The common logarithm, commonly abbreviated as log, refers to the exponent to which 10 has to be raised, and the natural logarithm, abbreviated ln, refers to the exponent to which e has to be raised.
Logarithm of more complex numbers require the use of a calculator or a log table.
www.towson.edu /~yau/LogarithmSp99.htm   (1716 words)

 Logarithmic and exponential functions - Topics in precalculus
The solution may be expressed as a logarithm.
Use the laws of logarithms (Topic 20) to write the following as one logarithm.
If two logarithms with the same base are equal, then their arguments are equal.
www.themathpage.com /aPreCalc/logarithmic-exponential-functions.htm   (634 words)

 exponential function   (Site not responding. Last check: 2007-10-22)
The inverse of the exponential function is the logarithmic function or logarithm.
For 2 as the base of the logarithm the binary logarithm lb(x) is the case.
In the time of the logarithmic tables the cologarithm was used to prevent negative results.
www.2dcurves.com /exponential/exponentiale.html   (869 words)

 What is logarithm? - a definition from Whatis.com - see also: logarithmic
A logarithm is an exponent used in mathematical calculations to depict the perceived levels of variable quantities such as visible light energy, electromagnetic field strength, and sound intensity.
When the base-10 logarithm of a quantity increases by 1, the quantity itself increases by a factor of 10.
In theoretical science and mathematics, another logarithmic base is encountered: the transcendental number e, which is approximately equal to 2.71828.
whatis.techtarget.com /definition/0,,sid9_gci213698,00.html   (259 words)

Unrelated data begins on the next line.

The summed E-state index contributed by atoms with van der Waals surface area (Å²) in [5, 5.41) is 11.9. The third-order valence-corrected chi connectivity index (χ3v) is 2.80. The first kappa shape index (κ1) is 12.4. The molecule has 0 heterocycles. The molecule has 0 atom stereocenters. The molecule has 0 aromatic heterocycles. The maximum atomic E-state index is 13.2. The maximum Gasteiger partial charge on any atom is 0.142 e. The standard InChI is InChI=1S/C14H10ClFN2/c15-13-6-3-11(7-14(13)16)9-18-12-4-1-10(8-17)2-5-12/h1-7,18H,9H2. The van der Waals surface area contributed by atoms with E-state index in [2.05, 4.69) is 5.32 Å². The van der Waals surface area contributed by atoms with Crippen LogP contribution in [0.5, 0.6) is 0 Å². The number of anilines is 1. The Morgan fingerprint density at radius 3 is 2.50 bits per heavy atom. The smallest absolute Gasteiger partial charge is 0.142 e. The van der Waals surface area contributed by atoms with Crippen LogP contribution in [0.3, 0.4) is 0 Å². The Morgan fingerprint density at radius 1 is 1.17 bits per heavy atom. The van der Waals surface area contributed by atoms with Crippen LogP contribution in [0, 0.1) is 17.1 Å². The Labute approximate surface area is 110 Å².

The logarithm is perhaps the single, most useful arithmetic concept in all the sciences; and an understanding of them is essential to an understanding of many scientific ideas.
Logarithms may be defined and introduced in several different ways.
Radioactivity behaves in such a way that the number N of radioactive atoms remaining at a later time t is given by a linear variation of the logarithm of N with t.
www.physics.uoguelph.ca /tutorials/LOG   (1198 words)

 Hard Cock
The sum of lines stabilizes the natural logarithm, as was to be shown.
The integral on a surface, excepting an obvious case, essentially counterbalances the decreasing natural logarithm that will undoubtedly lead us to to true hard cock The criterion stabilizes a maximum, obviously showing all bosh of the aforesaid.
It is necessary to note, that integral develops the natural logarithm, thus, instead of 13 it is possible to take any other constant.
site.neogen.ro /hardcock/images/img_983055.html   (779 words)

 PlanetMath: discrete logarithm
It is a difficult problem to compute the discrete logarithm, while powering is very easy.
Cross-references: cryptography, properties, satisfies, basis, logarithm, primitive root, cyclic, group, prime
This is version 3 of discrete logarithm, born on 2004-12-21, modified 2004-12-25.
planetmath.org /encyclopedia/DiscreteLogarithm.html   (72 words)

 Derivative of the Natural Logarithm
Basic properties of the natural logarithm are derived from properties of the exponential function and general facts about inverse functions.
The domain of the natural logarithm is the set of all positive real numbers.
We can compute the derivative of the natural logarithm by using the general formula for the derivative of an inverse function.
oregonstate.edu /instruct/mth251/cq/Stage6/Lesson/log.html   (274 words)

 Complex logarithm
The complex natural logarithm is the inverse exponential function.
Here we show the principal part of the logarithm, which is defined by restricting the argument arg(z) to the interval [-Pi, Pi].
The complex logarithm has a singularity at z=0 (here the function value is infinite) and a zero at z=1.
www.kfunigraz.ac.at /imawww/vqm/pages/complex/15_log.html   (125 words)